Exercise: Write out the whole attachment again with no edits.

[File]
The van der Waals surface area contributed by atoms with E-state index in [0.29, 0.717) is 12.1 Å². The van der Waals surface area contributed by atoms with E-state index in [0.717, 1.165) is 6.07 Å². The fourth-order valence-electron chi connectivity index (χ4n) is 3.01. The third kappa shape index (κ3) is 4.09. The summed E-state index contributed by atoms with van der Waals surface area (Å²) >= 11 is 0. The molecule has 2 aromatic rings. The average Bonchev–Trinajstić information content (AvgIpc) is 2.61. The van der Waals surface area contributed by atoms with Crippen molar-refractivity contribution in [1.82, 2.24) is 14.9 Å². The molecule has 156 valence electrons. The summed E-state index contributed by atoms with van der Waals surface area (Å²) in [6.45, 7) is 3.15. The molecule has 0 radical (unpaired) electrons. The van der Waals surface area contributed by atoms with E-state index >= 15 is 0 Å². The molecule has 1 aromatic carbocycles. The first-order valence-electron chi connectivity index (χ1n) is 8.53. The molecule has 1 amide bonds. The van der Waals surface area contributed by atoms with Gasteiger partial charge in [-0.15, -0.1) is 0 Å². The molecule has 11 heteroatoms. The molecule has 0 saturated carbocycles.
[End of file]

The van der Waals surface area contributed by atoms with E-state index in [0.29, 0.717) is 12.1 Å². The van der Waals surface area contributed by atoms with E-state index in [0.717, 1.165) is 6.07 Å². The fourth-order valence-electron chi connectivity index (χ4n) is 3.01. The third kappa shape index (κ3) is 4.09. The summed E-state index contributed by atoms with van der Waals surface area (Å²) >= 11 is 0. The molecule has 2 aromatic rings. The average Bonchev–Trinajstić information content (AvgIpc) is 2.61. The van der Waals surface area contributed by atoms with Crippen molar-refractivity contribution in [1.82, 2.24) is 14.9 Å². The molecule has 156 valence electrons. The summed E-state index contributed by atoms with van der Waals surface area (Å²) in [6.45, 7) is 3.15. The molecule has 0 radical (unpaired) electrons. The van der Waals surface area contributed by atoms with E-state index >= 15 is 0 Å². The molecule has 1 aromatic carbocycles. The first-order valence-electron chi connectivity index (χ1n) is 8.53. The molecule has 1 amide bonds. The van der Waals surface area contributed by atoms with Gasteiger partial charge in [-0.15, -0.1) is 0 Å². The molecule has 11 heteroatoms. The molecule has 0 saturated carbocycles.